2021 Toyota Highlander XSE is a better-looking Highlander
The XSE trim is new, bringing much improved looks to the popular SUV. Full review and photos of the Toyota Highlander XSE by The Road Beat.
The XSE trim Highlander should not exist. Let me be more clear: Maybe, rather, it shouldn't have to exist, and that's because the core XSE values and differences should be standard on every Highlander. In its many generations of moving clumps of consumers from one place to the next in undramatic fashion, the Highlander has been the opposite of exciting. But, bringing a new, 'sporty' XSE trim option should quell that history, no? While it doesn't do anything for driving dynamics, this XSE is the best looking Highlander now available and ought to be the standard body on all Highlanders.
I don’t think the Highlander (even in this XSE trim) is the best looking mid-size SUV available right now; that right is reserved to the Mazda CX-9. However, I do think the main selling point of this XSE trim are the newly sharpened looks. From the wide mouth that forgoes the awkward silver band that ‘holds’ the Toyota logo in place on other Highlanders, plus black exterior trim and attractive wheels, the XSE benefits greatly from this newfound style.
XSE trim removed, the usual Highlander strengths remain, meaning a well-made and practical product designed to last a family for years and years. It’s incredibly well-equipped, even in its base form, with all the desired acronyms for safety systems. Its V6 engine is smooth and makes decent enough power up top when revved out and merging onto busy freeways while also netting impressive mileage for a vehicle of this class - I saw 23 MPG overall and 29 MPG on the highway. A Highlander Hybrid will increase that number substantially further to 33 MPG overall from my prior experience with one. From what I know, there isn’t an option to combine the XSE trim with the Hybrid model unfortunately.
Space is huge in the front and second rows for optimal comfort for those first four occupants. A third row is present, but is best reserved for emergencies or small children. I also found the front driver’s seat comfortable (these seats are not leather fyi) over the course of a 400-mile day, and also enjoyed the general quietness of the cabin. For those daring types, an option for a red interior is available. It’s very easy to command on the freeway, with the Highlander tracking arrow-straight and resisting any wandering along with a controlled and comfortable ride. Handling is competent without being fun nor engaging, but for sure has a breadth of capability that most casual drivers will never exceed.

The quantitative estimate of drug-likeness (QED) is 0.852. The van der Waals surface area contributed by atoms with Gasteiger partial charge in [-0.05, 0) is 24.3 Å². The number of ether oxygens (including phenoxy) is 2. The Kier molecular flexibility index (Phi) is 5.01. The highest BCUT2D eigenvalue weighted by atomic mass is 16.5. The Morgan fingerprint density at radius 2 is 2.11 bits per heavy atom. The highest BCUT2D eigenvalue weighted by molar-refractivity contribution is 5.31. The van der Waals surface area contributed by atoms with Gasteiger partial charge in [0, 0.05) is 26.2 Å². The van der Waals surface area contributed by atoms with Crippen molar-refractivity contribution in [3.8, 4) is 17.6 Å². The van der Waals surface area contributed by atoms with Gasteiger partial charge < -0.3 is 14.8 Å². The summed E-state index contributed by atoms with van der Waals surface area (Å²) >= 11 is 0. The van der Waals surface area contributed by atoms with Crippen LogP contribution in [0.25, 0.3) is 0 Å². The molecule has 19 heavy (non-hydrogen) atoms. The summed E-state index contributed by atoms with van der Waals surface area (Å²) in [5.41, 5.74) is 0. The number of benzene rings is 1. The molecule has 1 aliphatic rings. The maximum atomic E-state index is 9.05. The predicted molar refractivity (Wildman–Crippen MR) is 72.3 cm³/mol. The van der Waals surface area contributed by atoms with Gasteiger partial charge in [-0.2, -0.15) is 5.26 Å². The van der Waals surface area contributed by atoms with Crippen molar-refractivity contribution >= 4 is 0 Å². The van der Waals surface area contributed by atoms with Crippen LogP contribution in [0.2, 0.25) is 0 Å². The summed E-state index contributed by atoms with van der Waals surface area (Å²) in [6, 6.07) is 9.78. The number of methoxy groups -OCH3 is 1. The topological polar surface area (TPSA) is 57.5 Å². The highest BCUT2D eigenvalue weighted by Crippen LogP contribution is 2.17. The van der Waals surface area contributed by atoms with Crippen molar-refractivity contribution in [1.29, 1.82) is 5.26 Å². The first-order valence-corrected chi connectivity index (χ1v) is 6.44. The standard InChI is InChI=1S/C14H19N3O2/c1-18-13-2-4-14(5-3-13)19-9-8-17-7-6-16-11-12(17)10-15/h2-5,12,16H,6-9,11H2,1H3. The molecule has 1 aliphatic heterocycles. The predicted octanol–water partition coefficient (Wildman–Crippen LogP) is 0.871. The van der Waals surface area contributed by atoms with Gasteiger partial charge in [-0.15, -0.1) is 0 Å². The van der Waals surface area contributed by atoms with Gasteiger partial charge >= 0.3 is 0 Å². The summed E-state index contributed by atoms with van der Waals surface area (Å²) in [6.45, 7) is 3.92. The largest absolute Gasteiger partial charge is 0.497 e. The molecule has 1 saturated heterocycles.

I think what I dislike the most about the Highlander XSE is that there is no change to the fundamental driving experience; Those wanting a a Toyota family SUV with some added sriracha will be disappointed. I also don’t like that you can’t get the XSE paired with the much nicer luxury interior of the Limited and Platinum models. And it's not like this is a cheap model either, with the sticker being over 46 grand. That's a lot. I feel this package would be best served as an option rather than its own trim level so you can better mix and match, or just make this the standard body for every Highlander. In the middle of the cabin, the Toyota Entune center screen is hilariously outdated in looks/presentation. The larger unit in Limited/Platinums earns big ‘wow’ points in comparison.
The V6 engine, while not short on absolute power at 295 horsepower, lacks grunt and is paired to a nervous transmission. I like the fact that the transmission can be truly manually controlled with no kickdown override (like the maddening programming that neuters the TRD Camry), but it does expose how little (none) punch is available in taller gears. On flat freeway with eighth gear selected manually, putting your foot down results in…nothing. Downshift it to seventh and still…nothing. Using cruise control at just over 70, I regularly found the Highlander running seventh gear rather than its top gear, eighth, to maintain speed. Leave it as an automatic and bury your right foot, and then the power comes through as this V6 needs revs to labor. I’m all about naturally aspirated engines, but man would a turbocharged unit be welcome in this application and role. Mazda’s CX-9 Turbo isn’t much quicker overall in acceleration testing (6.5 vs 7.1 seconds 0-60 MPH), but the added flexibility is immense with usable horsepower available basically everywhere.
So, it’s no good then?
On the contrary, it’s an extremely well-rounded option in the SUV space. Owners will likely highly enjoy their ownership of a new Highlander like this XSE. There is a big ‘but,’ though. Competitors like that same Mazda CX-9 offer more performance and actually playful (sporting) handling characteristics that makes it more fun to drive. And the next level up, the Highlander Limited, bestows considerable more luxury and quality to the interior, albeit at a several thousand dollar price increase. The XSE doesn’t entirely represent the best of value when you consider the all-conquering Kia Telluride costs the same fully-loaded. If for sure choosing the Toyota, though, I would want a Highlander as a Limited for that lovely interior, but combined with the XSE’s looks, which is unfortunately incompatible. So, don’t buy the Highlander XSE because it’s a more sporty Highlander. Rather, buy it because you want the best looking Highlander right now.
2021 Toyota Highlander XSE V6 AWD
Price as-tested: $46,806
Pros: XSE trim brings a welcome aesthetic upgrade; space
Cons: 'Sporty' XSE drives no different; not luxurious enough for the price
Verdict: An oddball pick of the range with too much give and take